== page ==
Saturn's icy moon Enceladus has one of the most amazing features in all the solar system: a series of huge geysers erupting from cracks near its south pole, water ice blasting into space due to huge pressures under the surface. There's a subsurface ocean there under a thick ice shell, and possibly a rocky core that makes the water salty. Conditions under the surface are actually quite hospitable for the presence of life.
Unsurprisingly, this makes planetary scientists extremely interested in the tiny 500 km wide moon (about the same size as my home state of Colorado). New results from old observations made by the Cassini spacecraft mission, which orbited Saturn for 13 years and made close flybys of Enceladus 22 times, now show that some ice in the northern hemisphere also shows signs of being fresh (on geological timescales, at least). This may be due to weak geysers, or it could be from water forced up through cracks in the moon's outer ice shell.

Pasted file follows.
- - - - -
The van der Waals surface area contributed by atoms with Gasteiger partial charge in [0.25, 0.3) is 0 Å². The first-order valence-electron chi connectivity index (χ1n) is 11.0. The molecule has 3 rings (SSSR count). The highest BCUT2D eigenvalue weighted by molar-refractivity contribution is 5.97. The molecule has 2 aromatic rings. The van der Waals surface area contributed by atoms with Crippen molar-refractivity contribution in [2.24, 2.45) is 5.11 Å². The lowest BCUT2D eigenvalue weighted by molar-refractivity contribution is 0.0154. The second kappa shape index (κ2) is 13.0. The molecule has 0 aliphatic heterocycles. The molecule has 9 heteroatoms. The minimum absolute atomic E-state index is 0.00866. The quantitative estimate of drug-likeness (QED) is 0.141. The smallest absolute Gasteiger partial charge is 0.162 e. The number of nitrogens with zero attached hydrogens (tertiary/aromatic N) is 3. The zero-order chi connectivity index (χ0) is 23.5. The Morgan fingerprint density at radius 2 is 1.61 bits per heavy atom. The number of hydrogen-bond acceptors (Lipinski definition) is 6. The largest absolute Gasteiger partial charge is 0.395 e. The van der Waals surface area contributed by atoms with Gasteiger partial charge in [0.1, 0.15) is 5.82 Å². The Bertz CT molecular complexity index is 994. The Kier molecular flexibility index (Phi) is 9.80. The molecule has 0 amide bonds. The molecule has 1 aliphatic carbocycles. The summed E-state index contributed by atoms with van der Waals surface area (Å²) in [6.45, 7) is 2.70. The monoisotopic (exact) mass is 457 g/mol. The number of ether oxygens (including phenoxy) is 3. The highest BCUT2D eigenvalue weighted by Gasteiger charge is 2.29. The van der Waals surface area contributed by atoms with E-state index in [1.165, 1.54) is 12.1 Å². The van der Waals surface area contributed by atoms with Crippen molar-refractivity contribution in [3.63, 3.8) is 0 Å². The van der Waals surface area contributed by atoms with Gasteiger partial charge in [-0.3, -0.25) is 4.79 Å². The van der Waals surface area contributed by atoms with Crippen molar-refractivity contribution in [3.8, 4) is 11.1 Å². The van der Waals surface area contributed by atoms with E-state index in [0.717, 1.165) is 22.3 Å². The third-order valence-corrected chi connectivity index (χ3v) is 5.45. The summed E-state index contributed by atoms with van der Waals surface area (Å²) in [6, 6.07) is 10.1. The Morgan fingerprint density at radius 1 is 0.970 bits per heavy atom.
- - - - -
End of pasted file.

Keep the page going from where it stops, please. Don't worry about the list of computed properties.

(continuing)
A visible light mosaic of Enceladus, a tiny icy moon of Saturn. Note the parallel lines near the south pole; those are the tiger stripes were geysers of water erupt. Credit: NASA/JPL/Space Science Institute